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The keto diet is a diet that places prime focus on high-fat foods instead of carbohydrates. This enables the body to burn more fat which in turn leads to weight loss, among its many other benefits. Whilst there are some restrictions on what can and cannot be eaten, food supplements such as MCT oil makes the transition easier, and is a great source of healthy fats.

But what exactly is this low carb diet everyone keeps talking about? We have prepared a complete guide with everything you need to know to get started and succeed with this popular lifestyle.

What is the keto diet?

Keto - or ketogenic - is a type of diet that replaces carbohydrates intake with fat. Generally speaking, it's a high fat, very low-carb diet with a moderate protein intake that leads the body into a metabolic state called ketosis. Nutritional ketosis means that the ketone levels in the blood is elevated and is a sign that the body is using fat for fuel.

Where do we get the energy we need to live and do things like think, run, and breathe? Our bodies are dynamic environments that is fueled by two types of energy systems: glucose and ketones. Glucose are converted from carbohydrates and ketones from fats. 

Glucose is our primary fuel system because carbohydrates can be converted to glucose faster than fats can be converted to ketones so it’s the most available energy source (with the exception of MCT fats that can be converted to ketones just as quickly as carbohydrates and used as energy immediately.) This means that as long as there is glucose in our bodies the body will use that for energy first. 

This is where the keto diet comes in! What a keto diet does, essentially, is to eliminate the carbohydrates so that the body is forced to use fat for fuel. There are many benefits to this strategy including weight loss and increased energy levels, to name but a few. Reducing the intake of carbohydrates and replacing them with fat helps to reduce and stabilize both blood sugar and insulin levels which means that you don’t experience the same crash in energy levels that we normally do on a high carb diet when the blood sugar drops. Ever felt lethargic after a heavy carb lunch? Exactly.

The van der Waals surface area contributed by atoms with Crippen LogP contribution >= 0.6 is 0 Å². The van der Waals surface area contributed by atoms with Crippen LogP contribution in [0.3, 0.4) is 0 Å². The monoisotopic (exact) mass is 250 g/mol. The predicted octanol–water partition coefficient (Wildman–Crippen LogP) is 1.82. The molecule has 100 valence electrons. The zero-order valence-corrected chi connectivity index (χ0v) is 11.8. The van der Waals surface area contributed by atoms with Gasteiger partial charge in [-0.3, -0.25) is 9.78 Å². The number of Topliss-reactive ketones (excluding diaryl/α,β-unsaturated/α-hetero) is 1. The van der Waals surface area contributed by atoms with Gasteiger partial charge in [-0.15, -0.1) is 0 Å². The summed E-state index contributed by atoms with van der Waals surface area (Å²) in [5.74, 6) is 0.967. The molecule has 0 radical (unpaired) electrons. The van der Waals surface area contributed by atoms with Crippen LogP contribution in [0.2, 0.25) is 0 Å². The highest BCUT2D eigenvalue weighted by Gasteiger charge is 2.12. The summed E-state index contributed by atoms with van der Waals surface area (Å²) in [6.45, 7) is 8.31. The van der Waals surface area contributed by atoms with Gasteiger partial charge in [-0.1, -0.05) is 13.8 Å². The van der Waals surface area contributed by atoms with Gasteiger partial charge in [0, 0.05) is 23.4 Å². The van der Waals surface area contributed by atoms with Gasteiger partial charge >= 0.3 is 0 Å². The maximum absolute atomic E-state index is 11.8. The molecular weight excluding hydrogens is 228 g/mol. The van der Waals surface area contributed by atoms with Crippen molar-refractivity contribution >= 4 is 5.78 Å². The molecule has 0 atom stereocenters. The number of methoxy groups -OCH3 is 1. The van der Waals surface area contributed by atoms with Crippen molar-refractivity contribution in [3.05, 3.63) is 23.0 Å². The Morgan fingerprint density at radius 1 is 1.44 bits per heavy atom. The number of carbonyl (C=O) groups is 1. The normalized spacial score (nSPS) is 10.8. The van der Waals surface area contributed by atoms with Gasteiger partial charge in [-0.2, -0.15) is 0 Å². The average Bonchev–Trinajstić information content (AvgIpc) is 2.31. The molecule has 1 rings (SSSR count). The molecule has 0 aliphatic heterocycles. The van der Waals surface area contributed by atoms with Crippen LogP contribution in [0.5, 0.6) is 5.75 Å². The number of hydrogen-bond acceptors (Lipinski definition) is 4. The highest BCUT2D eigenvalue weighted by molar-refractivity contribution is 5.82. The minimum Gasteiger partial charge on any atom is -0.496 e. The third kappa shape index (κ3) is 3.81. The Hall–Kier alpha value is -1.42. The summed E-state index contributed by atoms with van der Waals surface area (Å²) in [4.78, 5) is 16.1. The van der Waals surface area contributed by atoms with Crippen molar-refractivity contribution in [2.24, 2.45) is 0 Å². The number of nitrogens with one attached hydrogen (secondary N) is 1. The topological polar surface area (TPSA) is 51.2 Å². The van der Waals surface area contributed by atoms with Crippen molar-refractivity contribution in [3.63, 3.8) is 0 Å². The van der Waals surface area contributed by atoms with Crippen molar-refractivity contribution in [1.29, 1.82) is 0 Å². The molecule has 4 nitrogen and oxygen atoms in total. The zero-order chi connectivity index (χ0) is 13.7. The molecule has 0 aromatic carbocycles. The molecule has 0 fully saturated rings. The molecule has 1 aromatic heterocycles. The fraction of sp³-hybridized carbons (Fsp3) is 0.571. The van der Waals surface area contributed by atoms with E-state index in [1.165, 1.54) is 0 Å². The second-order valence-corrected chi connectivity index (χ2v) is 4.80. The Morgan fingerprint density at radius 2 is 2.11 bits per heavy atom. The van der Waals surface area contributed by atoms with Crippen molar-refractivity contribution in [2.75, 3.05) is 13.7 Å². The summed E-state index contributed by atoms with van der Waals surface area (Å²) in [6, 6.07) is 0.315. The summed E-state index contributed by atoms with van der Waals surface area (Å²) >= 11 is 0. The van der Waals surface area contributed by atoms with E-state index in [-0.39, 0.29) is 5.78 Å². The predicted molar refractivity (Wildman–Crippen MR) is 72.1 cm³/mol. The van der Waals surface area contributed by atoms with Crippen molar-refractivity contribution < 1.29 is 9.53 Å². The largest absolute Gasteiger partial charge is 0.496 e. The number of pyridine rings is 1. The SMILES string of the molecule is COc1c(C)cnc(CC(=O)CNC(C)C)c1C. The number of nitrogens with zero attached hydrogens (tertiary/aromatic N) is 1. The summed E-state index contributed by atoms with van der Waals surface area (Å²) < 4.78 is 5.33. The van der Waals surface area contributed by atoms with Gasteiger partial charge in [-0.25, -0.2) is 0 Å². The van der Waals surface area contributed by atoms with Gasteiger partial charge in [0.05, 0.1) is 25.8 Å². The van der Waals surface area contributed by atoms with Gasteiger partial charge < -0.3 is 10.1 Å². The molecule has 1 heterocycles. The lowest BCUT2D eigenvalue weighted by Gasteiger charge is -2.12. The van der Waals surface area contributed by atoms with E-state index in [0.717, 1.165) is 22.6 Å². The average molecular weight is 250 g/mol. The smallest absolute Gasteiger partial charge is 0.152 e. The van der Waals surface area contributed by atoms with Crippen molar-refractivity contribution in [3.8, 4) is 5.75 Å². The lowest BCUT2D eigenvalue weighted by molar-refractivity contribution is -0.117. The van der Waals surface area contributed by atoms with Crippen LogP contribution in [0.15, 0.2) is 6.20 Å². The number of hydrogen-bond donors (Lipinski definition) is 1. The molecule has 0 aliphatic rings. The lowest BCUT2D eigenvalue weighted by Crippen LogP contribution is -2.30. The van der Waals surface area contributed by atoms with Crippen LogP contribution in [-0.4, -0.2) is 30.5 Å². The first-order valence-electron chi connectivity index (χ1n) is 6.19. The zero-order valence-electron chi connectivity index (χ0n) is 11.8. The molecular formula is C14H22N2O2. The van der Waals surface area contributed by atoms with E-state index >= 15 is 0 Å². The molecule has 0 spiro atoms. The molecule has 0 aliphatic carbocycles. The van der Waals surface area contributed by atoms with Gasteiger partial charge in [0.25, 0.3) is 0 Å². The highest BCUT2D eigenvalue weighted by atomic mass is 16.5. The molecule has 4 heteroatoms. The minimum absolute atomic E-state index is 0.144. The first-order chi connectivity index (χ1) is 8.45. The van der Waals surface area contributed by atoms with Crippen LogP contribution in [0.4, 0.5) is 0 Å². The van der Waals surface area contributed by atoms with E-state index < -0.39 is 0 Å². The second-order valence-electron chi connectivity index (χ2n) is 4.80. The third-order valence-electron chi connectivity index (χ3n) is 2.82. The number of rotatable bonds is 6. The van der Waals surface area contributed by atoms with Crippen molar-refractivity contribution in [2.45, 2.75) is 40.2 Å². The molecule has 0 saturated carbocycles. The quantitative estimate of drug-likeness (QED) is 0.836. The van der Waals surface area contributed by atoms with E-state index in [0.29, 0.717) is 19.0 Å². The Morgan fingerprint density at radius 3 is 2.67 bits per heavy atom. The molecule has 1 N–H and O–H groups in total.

What are the health benefits of the keto diet?

There are numerous health benefits of switching to a keto diet such as increased energy levels, weight loss, mental clarity and not to forget, the glowing skin. The keto diet is great for overall health also because you avoid a lot of processed foods filled with additives since they often contain both carbs and sugars. Most of the things you eat whilst on a keto diet will be the farm to table variety making it a very clean food diet. Below we’ll go through the main health benefits making this keto lifestyle so popular.

Lower blood sugar and insulin levels

A huge benefit of the keto diet is the massive reductions in blood sugar and insulin levels because of the carbohydrate restriction. This also means a reduction of inflammation in the body because burning sugar, or glucose, for fuel causes by-products that in turn causes cell damages and inflammation when in excess. This is not the case when burning fat for fuel and is a reason why the ketogenic diet is often recommended to people with diabetes as it has been shown to effectively lower blood sugar and control insulin levels to reverse type 2 diabetes. (1)

Easier weight loss & fat burn 

There are many reasons to why people are loosing a lot of fat on keto. But the fast explanation is that the body is constantly using fat for energy when you’re in ketosis which means that you become a fat burning machine, easily burning off that stored fat on our bodies for energy.